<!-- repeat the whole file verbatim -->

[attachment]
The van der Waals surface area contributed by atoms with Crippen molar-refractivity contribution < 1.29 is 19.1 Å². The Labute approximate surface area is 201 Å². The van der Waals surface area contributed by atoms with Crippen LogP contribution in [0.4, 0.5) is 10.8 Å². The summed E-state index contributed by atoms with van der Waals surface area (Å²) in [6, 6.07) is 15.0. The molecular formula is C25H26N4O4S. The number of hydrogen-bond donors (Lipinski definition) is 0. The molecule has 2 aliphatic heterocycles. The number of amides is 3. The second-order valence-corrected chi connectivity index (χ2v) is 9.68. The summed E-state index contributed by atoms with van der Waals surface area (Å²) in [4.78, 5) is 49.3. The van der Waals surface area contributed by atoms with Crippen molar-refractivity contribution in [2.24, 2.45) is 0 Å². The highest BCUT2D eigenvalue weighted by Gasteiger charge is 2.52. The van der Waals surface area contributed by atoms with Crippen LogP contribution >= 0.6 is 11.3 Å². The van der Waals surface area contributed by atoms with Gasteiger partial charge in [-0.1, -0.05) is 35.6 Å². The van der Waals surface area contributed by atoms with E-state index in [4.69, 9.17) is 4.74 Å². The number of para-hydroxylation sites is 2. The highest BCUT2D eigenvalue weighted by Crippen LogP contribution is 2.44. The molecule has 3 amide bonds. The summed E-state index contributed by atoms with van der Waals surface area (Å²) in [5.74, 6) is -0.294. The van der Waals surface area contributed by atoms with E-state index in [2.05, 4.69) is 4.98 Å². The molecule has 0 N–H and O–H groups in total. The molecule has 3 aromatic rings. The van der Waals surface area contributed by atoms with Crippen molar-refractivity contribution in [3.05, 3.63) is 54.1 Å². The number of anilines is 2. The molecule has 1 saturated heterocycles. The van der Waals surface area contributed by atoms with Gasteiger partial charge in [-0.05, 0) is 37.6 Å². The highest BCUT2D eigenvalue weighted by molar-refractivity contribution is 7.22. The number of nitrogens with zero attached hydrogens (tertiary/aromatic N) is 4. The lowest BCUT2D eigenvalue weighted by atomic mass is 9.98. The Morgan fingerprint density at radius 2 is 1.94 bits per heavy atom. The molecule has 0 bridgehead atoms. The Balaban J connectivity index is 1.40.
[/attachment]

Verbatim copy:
The van der Waals surface area contributed by atoms with Crippen molar-refractivity contribution < 1.29 is 19.1 Å². The Labute approximate surface area is 201 Å². The van der Waals surface area contributed by atoms with Crippen LogP contribution in [0.4, 0.5) is 10.8 Å². The summed E-state index contributed by atoms with van der Waals surface area (Å²) in [6, 6.07) is 15.0. The molecular formula is C25H26N4O4S. The number of hydrogen-bond donors (Lipinski definition) is 0. The molecule has 2 aliphatic heterocycles. The number of amides is 3. The second-order valence-corrected chi connectivity index (χ2v) is 9.68. The summed E-state index contributed by atoms with van der Waals surface area (Å²) in [4.78, 5) is 49.3. The van der Waals surface area contributed by atoms with Crippen molar-refractivity contribution in [2.24, 2.45) is 0 Å². The highest BCUT2D eigenvalue weighted by Gasteiger charge is 2.52. The van der Waals surface area contributed by atoms with Crippen LogP contribution >= 0.6 is 11.3 Å². The van der Waals surface area contributed by atoms with Gasteiger partial charge in [-0.1, -0.05) is 35.6 Å². The van der Waals surface area contributed by atoms with E-state index in [4.69, 9.17) is 4.74 Å². The number of para-hydroxylation sites is 2. The highest BCUT2D eigenvalue weighted by Crippen LogP contribution is 2.44. The molecule has 3 amide bonds. The summed E-state index contributed by atoms with van der Waals surface area (Å²) in [5.74, 6) is -0.294. The van der Waals surface area contributed by atoms with E-state index in [2.05, 4.69) is 4.98 Å². The molecule has 0 N–H and O–H groups in total. The molecule has 3 aromatic rings. The van der Waals surface area contributed by atoms with Crippen molar-refractivity contribution in [3.05, 3.63) is 54.1 Å². The number of anilines is 2. The molecule has 1 saturated heterocycles. The van der Waals surface area contributed by atoms with Gasteiger partial charge in [-0.05, 0) is 37.6 Å². The highest BCUT2D eigenvalue weighted by molar-refractivity contribution is 7.22. The number of nitrogens with zero attached hydrogens (tertiary/aromatic N) is 4. The lowest BCUT2D eigenvalue weighted by atomic mass is 9.98. The Morgan fingerprint density at radius 2 is 1.94 bits per heavy atom. The molecule has 0 bridgehead atoms. The Balaban J connectivity index is 1.40.